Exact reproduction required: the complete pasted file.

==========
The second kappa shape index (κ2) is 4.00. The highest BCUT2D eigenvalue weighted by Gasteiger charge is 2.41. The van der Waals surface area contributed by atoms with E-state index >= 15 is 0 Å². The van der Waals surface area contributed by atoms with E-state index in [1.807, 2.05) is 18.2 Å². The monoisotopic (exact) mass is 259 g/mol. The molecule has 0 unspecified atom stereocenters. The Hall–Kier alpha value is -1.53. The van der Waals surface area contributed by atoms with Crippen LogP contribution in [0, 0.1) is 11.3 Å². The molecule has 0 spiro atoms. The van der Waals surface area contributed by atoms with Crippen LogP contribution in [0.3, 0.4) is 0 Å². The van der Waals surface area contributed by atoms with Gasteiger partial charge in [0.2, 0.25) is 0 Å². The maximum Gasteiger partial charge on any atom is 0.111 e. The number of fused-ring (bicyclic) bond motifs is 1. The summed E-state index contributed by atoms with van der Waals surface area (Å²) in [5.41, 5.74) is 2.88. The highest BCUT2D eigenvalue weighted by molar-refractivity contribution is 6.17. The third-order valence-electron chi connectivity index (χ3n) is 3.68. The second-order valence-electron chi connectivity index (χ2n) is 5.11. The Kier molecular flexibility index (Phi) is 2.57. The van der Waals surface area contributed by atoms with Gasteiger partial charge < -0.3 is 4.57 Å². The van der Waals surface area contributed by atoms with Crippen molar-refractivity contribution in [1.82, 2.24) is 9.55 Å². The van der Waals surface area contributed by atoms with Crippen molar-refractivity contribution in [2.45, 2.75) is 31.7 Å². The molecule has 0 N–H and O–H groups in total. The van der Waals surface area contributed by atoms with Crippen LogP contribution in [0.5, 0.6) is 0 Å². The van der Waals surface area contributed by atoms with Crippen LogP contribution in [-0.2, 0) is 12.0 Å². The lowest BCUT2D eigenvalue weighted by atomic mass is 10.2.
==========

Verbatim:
The second kappa shape index (κ2) is 4.00. The highest BCUT2D eigenvalue weighted by Gasteiger charge is 2.41. The van der Waals surface area contributed by atoms with E-state index >= 15 is 0 Å². The van der Waals surface area contributed by atoms with E-state index in [1.807, 2.05) is 18.2 Å². The monoisotopic (exact) mass is 259 g/mol. The molecule has 0 unspecified atom stereocenters. The Hall–Kier alpha value is -1.53. The van der Waals surface area contributed by atoms with Crippen LogP contribution in [0, 0.1) is 11.3 Å². The molecule has 0 spiro atoms. The van der Waals surface area contributed by atoms with Crippen LogP contribution in [0.3, 0.4) is 0 Å². The van der Waals surface area contributed by atoms with Gasteiger partial charge in [0.2, 0.25) is 0 Å². The maximum Gasteiger partial charge on any atom is 0.111 e. The number of fused-ring (bicyclic) bond motifs is 1. The summed E-state index contributed by atoms with van der Waals surface area (Å²) in [5.41, 5.74) is 2.88. The highest BCUT2D eigenvalue weighted by molar-refractivity contribution is 6.17. The third-order valence-electron chi connectivity index (χ3n) is 3.68. The second-order valence-electron chi connectivity index (χ2n) is 5.11. The Kier molecular flexibility index (Phi) is 2.57. The van der Waals surface area contributed by atoms with Gasteiger partial charge < -0.3 is 4.57 Å². The van der Waals surface area contributed by atoms with Crippen molar-refractivity contribution in [1.82, 2.24) is 9.55 Å². The van der Waals surface area contributed by atoms with Crippen molar-refractivity contribution in [2.45, 2.75) is 31.7 Å². The molecule has 0 N–H and O–H groups in total. The van der Waals surface area contributed by atoms with Crippen LogP contribution in [0.5, 0.6) is 0 Å². The van der Waals surface area contributed by atoms with Crippen LogP contribution in [-0.2, 0) is 12.0 Å². The lowest BCUT2D eigenvalue weighted by atomic mass is 10.2.